Flaccid. It’s a good word that has fallen out of favor, ruined by those who titter at its anatomical allusions. No other word, not flabby, loose, saggy or soft quite conjure up the same meaning, and no other AKC breed standard uses the word besides the one belonging to the Bracco Italiano. The paragraph using the word appears exactly the same in both the AKC and FCI standard, and it has to do with the lips: Upper lips well developed, thin and floppy without being flaccid, covering the jaw; seen in profile, they overlap the lower jaw slightly. Seen from the front, they form an inverted “V” below the nose; the corner of the lips must be marked without being droopy.”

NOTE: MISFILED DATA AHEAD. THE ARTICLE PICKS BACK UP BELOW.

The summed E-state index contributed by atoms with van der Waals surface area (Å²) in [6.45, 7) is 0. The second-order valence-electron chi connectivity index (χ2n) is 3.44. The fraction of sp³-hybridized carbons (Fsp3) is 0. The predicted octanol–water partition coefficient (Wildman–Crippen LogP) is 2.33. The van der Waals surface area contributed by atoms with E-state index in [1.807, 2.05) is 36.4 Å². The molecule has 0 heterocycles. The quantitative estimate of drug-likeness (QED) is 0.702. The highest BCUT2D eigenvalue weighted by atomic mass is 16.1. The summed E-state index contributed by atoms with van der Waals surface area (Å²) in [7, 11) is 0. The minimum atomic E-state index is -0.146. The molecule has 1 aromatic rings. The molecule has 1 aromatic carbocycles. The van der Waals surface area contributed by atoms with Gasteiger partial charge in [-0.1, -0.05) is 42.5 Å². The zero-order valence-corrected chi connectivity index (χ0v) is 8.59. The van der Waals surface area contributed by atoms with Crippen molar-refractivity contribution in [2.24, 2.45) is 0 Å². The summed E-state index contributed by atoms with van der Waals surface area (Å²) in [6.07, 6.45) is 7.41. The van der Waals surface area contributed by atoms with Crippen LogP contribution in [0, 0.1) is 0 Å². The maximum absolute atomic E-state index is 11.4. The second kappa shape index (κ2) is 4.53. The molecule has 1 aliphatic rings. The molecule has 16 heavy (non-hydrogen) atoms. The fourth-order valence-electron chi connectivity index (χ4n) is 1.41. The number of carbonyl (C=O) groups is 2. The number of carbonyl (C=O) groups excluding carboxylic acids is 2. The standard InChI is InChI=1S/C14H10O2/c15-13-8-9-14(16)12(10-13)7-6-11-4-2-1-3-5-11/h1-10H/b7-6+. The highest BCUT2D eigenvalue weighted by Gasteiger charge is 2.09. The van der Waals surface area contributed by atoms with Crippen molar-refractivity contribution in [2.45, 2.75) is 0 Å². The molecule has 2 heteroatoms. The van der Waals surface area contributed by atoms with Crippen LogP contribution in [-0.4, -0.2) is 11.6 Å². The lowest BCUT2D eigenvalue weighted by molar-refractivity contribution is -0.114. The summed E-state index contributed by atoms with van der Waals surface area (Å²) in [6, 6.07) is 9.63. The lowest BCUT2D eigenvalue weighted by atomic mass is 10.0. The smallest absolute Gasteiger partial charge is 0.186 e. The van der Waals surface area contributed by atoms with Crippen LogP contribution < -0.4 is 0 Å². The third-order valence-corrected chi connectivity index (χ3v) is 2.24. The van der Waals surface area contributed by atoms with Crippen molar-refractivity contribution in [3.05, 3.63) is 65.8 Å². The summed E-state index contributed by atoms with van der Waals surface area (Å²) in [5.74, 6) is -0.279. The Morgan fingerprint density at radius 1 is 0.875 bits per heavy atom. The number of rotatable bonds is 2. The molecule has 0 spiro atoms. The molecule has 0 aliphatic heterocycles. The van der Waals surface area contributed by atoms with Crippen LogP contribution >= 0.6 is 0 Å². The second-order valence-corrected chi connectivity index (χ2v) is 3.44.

Lips matter in a hunting breed, and in this breed, the lips are one of its most distinctive features. Hunting dogs need large teeth for gripping game during retrieving. Looser lips offer continuous protection around the jaw and teeth because during hunting, sharp teeth could severely injure the surrounding skin and gums if the dog’s lips and flews were tight. Pendulous lips also help transport scents to the dog’s nose for better olfaction. Check out the Bracco’s cheeks in the video below and you’ll see evidence of how the lean and reasonably flat cheeks connected to those lips described in the breed standard serves to “recycle” scent as the dog stalks a dove. There are muscles in a dog’s cheek, and flaccid lips suggest a lack of tone necessary for this dog to do what he does:
The lips, of course, are part of the head, and the head is so important to breed type that the FCI standard devotes no fewer than 451 words to describing the head and its components.